The Proclaimers want more “political” songs in the charts.
The Scottish rock duo – which consists of 60-year-old twin brothers Charlie and Craig Reid – enjoyed their heyday in the 1980s along with fellow acts such as Communards and The Housemartins, with Charlie arguing that times are “just as turbulent” these days as they were back then.
He said: “Newspapers are dying on their feet, but it’s going online and people are still reading, so the press does have a great deal of power. I don’t know if it’s worse in Britain than in other countries but I think they have shaped the political agenda here and continue to do so. Frankly, I’m amazed because the turbulence of the times are at least as great now as they were in the late 60s, 70s or early 80s. In fact, I would say probably more. The dearth of good political writing, for want of a better term, there seems to be a lot of anger. There’s plenty of personal anger but but in terms of the more thoughtful political
songs, they are noticeable by their absence.”
Charlie’s fellow ‘Sunshine on Leith’ hitmaker echoed the thoughts of his twin brother, adding that he is “mystified” by the lack of political pop songs in the charts.
In the joint interview, he told Classic Pop Magazine: “It does mystify me, why there are no more political songs in the charts. I think with what’s happened in the last probably 15 years, you don’t have to be massively engaged in politics. You just have to have a passing interest. I think there’s so much you can write about what’s happening right now. I think it’s going to happen for the next few years, as well. I do find it strange there aren’t more people making political songs.”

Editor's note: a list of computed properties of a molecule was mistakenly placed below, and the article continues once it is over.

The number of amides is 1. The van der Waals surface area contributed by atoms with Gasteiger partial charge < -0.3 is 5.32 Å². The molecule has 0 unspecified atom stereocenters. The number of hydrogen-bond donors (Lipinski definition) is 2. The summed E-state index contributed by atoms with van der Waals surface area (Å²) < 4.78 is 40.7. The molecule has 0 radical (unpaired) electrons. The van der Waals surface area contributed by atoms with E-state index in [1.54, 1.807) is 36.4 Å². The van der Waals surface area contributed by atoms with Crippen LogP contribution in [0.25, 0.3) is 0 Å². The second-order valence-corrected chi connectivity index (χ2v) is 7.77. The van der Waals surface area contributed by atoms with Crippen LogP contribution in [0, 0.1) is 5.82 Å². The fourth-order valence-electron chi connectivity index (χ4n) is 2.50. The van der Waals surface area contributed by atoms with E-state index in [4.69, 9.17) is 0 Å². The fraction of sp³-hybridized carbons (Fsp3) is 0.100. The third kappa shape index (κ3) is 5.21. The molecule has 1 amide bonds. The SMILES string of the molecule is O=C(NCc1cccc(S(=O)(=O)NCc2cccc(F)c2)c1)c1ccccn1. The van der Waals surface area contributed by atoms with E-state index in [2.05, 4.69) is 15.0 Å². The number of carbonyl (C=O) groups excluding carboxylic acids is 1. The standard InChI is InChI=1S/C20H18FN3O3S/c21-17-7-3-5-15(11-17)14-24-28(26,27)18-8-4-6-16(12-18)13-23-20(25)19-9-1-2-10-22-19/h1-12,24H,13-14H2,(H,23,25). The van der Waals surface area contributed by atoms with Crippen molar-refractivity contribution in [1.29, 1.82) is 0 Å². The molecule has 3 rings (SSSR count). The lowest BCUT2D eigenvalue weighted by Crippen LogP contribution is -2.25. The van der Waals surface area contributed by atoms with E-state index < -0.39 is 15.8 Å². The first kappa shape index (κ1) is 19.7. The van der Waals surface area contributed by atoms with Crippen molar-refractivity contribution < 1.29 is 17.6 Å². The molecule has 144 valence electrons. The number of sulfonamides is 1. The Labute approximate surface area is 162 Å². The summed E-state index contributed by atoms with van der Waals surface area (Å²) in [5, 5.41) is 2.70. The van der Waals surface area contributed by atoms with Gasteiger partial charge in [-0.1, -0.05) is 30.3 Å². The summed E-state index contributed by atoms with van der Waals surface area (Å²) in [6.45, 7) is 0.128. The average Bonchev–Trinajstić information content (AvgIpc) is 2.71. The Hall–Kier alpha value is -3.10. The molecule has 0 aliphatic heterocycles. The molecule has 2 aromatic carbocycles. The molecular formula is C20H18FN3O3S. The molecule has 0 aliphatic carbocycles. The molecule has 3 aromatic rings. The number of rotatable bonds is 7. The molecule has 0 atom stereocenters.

Charlie concluded by claiming that someone like pop megastar Harry Styles, 28, is always going to top the charts but explained it would be “nice” to have other stars take songwriting in a “different direction” without worrying what commercial radio might think.
He said: “Harry Styles is going to be No. 1 no matter what, but it’d be nice if people could take songwriting in a different direction. Not for the sake of it, just because they feel it and they allow themselves to express that, without editing themselves or worrying about what radio is going to think.”